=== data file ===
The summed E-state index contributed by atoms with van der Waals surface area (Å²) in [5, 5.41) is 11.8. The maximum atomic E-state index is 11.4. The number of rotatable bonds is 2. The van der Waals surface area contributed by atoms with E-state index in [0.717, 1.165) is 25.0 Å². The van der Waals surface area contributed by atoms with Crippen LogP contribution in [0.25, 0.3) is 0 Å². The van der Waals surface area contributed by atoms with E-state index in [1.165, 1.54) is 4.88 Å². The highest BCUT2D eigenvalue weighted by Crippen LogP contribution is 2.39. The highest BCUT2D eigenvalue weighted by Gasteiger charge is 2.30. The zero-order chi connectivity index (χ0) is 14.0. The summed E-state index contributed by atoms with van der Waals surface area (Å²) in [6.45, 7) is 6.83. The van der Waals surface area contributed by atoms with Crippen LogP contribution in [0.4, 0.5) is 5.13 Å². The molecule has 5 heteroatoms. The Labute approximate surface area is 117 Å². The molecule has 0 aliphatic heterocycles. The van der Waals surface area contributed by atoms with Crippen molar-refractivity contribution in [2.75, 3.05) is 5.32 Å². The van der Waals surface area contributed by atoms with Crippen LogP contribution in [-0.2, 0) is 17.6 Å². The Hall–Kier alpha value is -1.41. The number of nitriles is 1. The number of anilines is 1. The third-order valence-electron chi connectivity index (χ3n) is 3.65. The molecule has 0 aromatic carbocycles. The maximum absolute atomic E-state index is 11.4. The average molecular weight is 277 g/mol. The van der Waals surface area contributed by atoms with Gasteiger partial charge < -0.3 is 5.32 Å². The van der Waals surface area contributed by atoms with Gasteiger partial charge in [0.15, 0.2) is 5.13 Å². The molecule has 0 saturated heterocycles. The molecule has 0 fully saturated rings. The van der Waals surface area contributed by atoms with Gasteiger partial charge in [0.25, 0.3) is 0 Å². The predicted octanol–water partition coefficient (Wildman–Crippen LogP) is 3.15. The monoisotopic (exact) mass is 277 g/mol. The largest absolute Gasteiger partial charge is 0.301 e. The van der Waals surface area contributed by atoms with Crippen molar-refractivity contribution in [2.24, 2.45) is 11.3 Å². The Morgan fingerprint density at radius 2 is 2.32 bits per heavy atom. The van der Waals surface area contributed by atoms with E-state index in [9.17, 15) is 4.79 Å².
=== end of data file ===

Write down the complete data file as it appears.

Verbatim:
The summed E-state index contributed by atoms with van der Waals surface area (Å²) in [5, 5.41) is 11.8. The maximum atomic E-state index is 11.4. The number of rotatable bonds is 2. The van der Waals surface area contributed by atoms with E-state index in [0.717, 1.165) is 25.0 Å². The van der Waals surface area contributed by atoms with Crippen LogP contribution in [0.25, 0.3) is 0 Å². The van der Waals surface area contributed by atoms with E-state index in [1.165, 1.54) is 4.88 Å². The highest BCUT2D eigenvalue weighted by Crippen LogP contribution is 2.39. The highest BCUT2D eigenvalue weighted by Gasteiger charge is 2.30. The zero-order chi connectivity index (χ0) is 14.0. The summed E-state index contributed by atoms with van der Waals surface area (Å²) in [6.45, 7) is 6.83. The van der Waals surface area contributed by atoms with Crippen LogP contribution in [0.4, 0.5) is 5.13 Å². The molecule has 5 heteroatoms. The Labute approximate surface area is 117 Å². The molecule has 0 aliphatic heterocycles. The van der Waals surface area contributed by atoms with Crippen molar-refractivity contribution in [2.75, 3.05) is 5.32 Å². The van der Waals surface area contributed by atoms with Crippen LogP contribution in [-0.2, 0) is 17.6 Å². The Hall–Kier alpha value is -1.41. The number of nitriles is 1. The number of anilines is 1. The third-order valence-electron chi connectivity index (χ3n) is 3.65. The molecule has 0 aromatic carbocycles. The maximum absolute atomic E-state index is 11.4. The average molecular weight is 277 g/mol. The van der Waals surface area contributed by atoms with Gasteiger partial charge < -0.3 is 5.32 Å². The van der Waals surface area contributed by atoms with Gasteiger partial charge in [0.15, 0.2) is 5.13 Å². The molecule has 0 saturated heterocycles. The molecule has 0 fully saturated rings. The van der Waals surface area contributed by atoms with Gasteiger partial charge in [0.25, 0.3) is 0 Å². The predicted octanol–water partition coefficient (Wildman–Crippen LogP) is 3.15. The monoisotopic (exact) mass is 277 g/mol. The largest absolute Gasteiger partial charge is 0.301 e. The van der Waals surface area contributed by atoms with Crippen molar-refractivity contribution in [2.24, 2.45) is 11.3 Å². The Morgan fingerprint density at radius 2 is 2.32 bits per heavy atom. The van der Waals surface area contributed by atoms with E-state index in [9.17, 15) is 4.79 Å².